An example of discrimination arising from a disability

  • An employer discriminates against an employee who regularly makes spelling mistakes due to the employee’s dyslexia. It is the employer’s duty of care to understand about the disability and react accordingly.

Failure to make reasonable adjustments

Under The Act employers have the obligation to make sure that employees with a disability can access their work with the same amount of ease as non-disabled employees, thus being referred to as ‘duty to make reasonable adjustments’. Therefore, if reasonable adjustments are not made discrimination takes place.

An example of failure to make reasonable adjustments:

  • An employer decides to move office location, one that is of a higher evaluation and has a number of steps to the front door. However, the employer does not put provisions in place for an employee to get to the top of these steps as he/she requires a wheelchair.

Harassment

Harassment occurs when an employer treats an employee in a way that makes the employee feel humiliated, offended and/or degraded. Harassment can never be justified, however, if the employer can show that it put steps in place to prevent the harassment taking place, a harassment claim will not be able to be made against the employer. The claim will have to be made against the harasser. Furthermore, under The Act employees are now able to hold employers liable for third party harassment from clients, customers, suppliers or patients.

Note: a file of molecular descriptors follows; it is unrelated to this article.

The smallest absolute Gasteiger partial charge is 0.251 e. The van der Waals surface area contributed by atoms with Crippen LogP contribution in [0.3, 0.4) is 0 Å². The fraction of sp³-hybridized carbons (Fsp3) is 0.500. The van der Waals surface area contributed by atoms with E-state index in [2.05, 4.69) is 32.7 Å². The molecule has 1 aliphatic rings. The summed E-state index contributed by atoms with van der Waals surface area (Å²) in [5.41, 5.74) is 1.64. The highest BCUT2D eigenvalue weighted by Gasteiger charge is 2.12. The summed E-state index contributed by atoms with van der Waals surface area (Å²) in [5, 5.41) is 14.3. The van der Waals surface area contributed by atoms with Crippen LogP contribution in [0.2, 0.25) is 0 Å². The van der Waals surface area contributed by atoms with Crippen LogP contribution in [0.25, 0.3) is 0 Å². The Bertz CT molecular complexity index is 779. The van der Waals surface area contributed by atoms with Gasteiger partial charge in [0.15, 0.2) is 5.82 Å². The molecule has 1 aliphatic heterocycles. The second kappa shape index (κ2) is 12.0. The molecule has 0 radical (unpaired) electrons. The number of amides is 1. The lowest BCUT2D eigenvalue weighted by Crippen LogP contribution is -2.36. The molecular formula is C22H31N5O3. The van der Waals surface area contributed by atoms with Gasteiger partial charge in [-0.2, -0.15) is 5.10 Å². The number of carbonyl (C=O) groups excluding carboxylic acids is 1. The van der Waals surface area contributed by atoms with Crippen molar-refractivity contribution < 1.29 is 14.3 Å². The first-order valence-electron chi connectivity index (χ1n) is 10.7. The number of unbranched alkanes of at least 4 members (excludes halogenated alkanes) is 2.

Examples of harassment within disability discrimination:

  • An employee is called names due to his/her disability.
  • Negative or offensive remarks are made regarding an employee’s disability.
  • The refusal to work with and the exclusion of a disabled employee.

Victimisation

Victimisation occurs when an employee has been treated badly due to a complaint made regarding disability. It can, therefore, occur when directly making a complaint regarding disability or when supporting an employee through making their disability complaint.

An example of victimisation with disability discrimination

  • The employer is threatening to put an employee up for review due to their complaint regarding disability discrimination.

Circumstances where disability discrimination is allowed to take place

Under The Act there are certain circumstances where it is allowed for employers to discriminate against employees due to a disability. The allowing of discrimination is called an occupational requirement which entitles an employer to specify their need for a particular protected characteristic in order for their business to run. However, the employer must show evidence of the genuine need for the protected characteristic.

Contact KLG – Disability Discrimination Lawyers in London, Reading, Slough, Watford, Maidenhead & Henley

If you feel that you have been discriminated against regarding a disability, please get in touch with Kalra Legal Group on 0808 1685860 who offer a free 30 minute no obligation consultation with an employment lawyer who will advise you on the next steps to make.